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Equine Health Resource

Newborn Foal, Straining to Pass Manure

Code Red - Call Your Vet Immediately, Even Outside Business Hours

Code Red - Call Your Vet Immediately, Even Outside Business Hours

  • If the foal is not as bright as normal or not nursing normally.
  • If the foal does not respond to a single enema within 30-60 minutes

Newborn foals should pass their first manure (meconium) within a few hours of birth. This manure is usually dark and can be fairly hard. After the meconium is passed, the foal may then pass a yellow colored “milk stool.”

A foal that is straining to defecate usually has a meconium impaction, although other diagnoses are possible.

A newborn’s failure to pass the meconium is common within the first 24 hours of age. It is more common in male foals. Foals with meconium impactions raise their tails and strain to pass manure. They may dribble urine as well. If the impaction is serious, it may completely obstruct the intestine and the foal may begin to show signs of bloating and abdominal pain (colic).

Most mild meconium impactions can be resolved with the administration of a single human phosphate enema. However, some foals that strain to defecate have more serious problems that require prompt veterinary treatment.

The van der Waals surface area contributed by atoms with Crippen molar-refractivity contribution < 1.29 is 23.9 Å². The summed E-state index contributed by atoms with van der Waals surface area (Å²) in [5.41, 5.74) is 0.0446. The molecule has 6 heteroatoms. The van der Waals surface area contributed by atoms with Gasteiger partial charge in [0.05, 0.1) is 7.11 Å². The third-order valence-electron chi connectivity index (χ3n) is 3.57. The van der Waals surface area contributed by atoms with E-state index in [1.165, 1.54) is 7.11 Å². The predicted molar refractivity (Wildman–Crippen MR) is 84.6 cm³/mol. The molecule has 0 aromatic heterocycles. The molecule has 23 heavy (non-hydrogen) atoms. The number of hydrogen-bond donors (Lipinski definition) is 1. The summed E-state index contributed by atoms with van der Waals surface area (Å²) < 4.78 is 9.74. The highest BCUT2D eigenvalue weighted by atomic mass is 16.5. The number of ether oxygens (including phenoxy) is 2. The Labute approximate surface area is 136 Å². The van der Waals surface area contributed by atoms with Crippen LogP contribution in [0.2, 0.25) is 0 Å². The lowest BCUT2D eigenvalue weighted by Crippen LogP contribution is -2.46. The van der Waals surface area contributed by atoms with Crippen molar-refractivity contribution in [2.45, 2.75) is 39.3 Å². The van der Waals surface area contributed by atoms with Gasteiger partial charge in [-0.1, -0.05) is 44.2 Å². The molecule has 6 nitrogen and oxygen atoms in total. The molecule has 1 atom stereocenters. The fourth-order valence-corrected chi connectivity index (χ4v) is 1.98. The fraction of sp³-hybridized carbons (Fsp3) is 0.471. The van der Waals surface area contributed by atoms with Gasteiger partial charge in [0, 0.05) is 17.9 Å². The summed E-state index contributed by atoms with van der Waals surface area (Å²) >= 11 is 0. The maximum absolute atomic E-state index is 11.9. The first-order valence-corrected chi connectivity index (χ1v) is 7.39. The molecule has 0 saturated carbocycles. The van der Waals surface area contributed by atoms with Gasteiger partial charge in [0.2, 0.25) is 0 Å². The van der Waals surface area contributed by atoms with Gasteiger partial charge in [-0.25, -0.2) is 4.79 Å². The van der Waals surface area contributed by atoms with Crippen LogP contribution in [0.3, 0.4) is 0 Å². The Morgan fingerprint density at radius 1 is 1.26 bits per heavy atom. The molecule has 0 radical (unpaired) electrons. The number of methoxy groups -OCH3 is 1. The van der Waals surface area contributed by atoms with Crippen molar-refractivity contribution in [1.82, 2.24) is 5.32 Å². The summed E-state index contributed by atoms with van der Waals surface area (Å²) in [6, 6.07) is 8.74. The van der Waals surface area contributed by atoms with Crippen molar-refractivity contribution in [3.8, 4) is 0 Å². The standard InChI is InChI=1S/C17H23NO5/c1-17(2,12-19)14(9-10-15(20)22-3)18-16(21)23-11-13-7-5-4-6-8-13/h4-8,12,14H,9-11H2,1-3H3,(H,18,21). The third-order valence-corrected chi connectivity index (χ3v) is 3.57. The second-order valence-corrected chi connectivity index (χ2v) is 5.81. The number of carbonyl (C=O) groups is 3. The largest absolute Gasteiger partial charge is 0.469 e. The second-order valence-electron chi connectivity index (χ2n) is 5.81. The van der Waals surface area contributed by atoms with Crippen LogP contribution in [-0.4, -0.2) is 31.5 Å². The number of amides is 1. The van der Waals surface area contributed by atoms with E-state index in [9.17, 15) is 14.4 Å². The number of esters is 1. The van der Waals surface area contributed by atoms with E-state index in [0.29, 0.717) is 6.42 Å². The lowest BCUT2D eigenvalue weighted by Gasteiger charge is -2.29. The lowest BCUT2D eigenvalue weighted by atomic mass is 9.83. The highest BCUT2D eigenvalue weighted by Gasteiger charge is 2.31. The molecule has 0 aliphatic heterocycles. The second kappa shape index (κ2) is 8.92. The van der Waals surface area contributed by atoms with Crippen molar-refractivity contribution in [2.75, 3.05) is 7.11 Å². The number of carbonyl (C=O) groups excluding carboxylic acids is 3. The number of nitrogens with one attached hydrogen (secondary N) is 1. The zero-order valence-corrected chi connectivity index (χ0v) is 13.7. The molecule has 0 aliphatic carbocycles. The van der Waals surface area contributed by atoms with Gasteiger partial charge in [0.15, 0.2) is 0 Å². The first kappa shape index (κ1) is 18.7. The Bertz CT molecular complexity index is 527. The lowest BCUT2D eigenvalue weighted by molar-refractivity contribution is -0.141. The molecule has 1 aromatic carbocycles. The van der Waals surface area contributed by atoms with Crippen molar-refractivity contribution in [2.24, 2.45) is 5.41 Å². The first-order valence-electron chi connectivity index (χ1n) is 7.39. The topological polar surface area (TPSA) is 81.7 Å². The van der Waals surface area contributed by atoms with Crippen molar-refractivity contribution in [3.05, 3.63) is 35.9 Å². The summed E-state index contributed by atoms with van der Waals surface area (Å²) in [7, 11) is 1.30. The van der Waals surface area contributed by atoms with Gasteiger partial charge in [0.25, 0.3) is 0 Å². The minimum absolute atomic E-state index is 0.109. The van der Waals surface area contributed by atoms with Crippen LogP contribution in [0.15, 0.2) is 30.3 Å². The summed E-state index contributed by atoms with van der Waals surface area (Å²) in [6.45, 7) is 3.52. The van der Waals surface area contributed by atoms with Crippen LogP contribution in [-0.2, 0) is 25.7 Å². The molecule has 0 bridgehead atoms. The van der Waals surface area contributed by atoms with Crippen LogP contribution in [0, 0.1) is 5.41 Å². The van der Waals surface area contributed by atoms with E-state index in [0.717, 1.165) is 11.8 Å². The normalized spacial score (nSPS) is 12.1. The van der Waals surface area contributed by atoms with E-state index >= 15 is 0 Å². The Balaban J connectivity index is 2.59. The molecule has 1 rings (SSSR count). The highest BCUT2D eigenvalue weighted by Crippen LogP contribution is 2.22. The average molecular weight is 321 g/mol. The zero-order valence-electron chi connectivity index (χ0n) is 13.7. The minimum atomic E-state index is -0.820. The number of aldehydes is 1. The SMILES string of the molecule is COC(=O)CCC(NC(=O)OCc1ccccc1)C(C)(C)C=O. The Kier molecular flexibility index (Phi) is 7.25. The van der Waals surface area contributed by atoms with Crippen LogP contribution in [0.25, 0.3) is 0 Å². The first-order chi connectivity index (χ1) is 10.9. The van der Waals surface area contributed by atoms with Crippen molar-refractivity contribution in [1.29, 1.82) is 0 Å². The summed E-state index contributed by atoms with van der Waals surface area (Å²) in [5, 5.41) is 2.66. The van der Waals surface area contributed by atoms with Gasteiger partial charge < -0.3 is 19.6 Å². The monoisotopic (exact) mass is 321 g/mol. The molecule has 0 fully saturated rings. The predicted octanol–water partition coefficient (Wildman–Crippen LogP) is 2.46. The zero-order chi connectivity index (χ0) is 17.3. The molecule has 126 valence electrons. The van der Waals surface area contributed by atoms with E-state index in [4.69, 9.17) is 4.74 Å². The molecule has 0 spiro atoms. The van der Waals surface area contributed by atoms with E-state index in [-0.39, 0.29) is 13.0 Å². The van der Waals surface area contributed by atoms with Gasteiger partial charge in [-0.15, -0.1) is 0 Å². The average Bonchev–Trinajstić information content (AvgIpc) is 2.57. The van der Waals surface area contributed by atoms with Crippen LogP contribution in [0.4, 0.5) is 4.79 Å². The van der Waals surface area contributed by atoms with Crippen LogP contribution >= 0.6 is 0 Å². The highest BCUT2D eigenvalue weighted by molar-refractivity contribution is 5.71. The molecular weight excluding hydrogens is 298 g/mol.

WHAT TO DO

If you treat your straining foal with an enema, monitor them carefully. In most cases firm dark meconium will be passed within minutes of administration. Straining should stop within 30 minutes. If foals continue straining to defecate, the foal should be immediately evaluated by a vet.

WHAT YOUR VET DOES

I believe that every newborn foal should be examined by a vet as part of a post-partum exam. This is an opportunity for the vet to evaluate every aspect of the newborn foal and mare’s health. In this case, your vet will likely perform a careful physical exam on the foal, use medications to control pain and attempt to resolve the impaction. In some cases, more diagnostics are needed to rule out other conditions.

Helpful Terms & Topics in HSVGWritten, Reviewed or Shared by Experts in Equine Health

Author: Doug Thal DVM Dipl. ABVP

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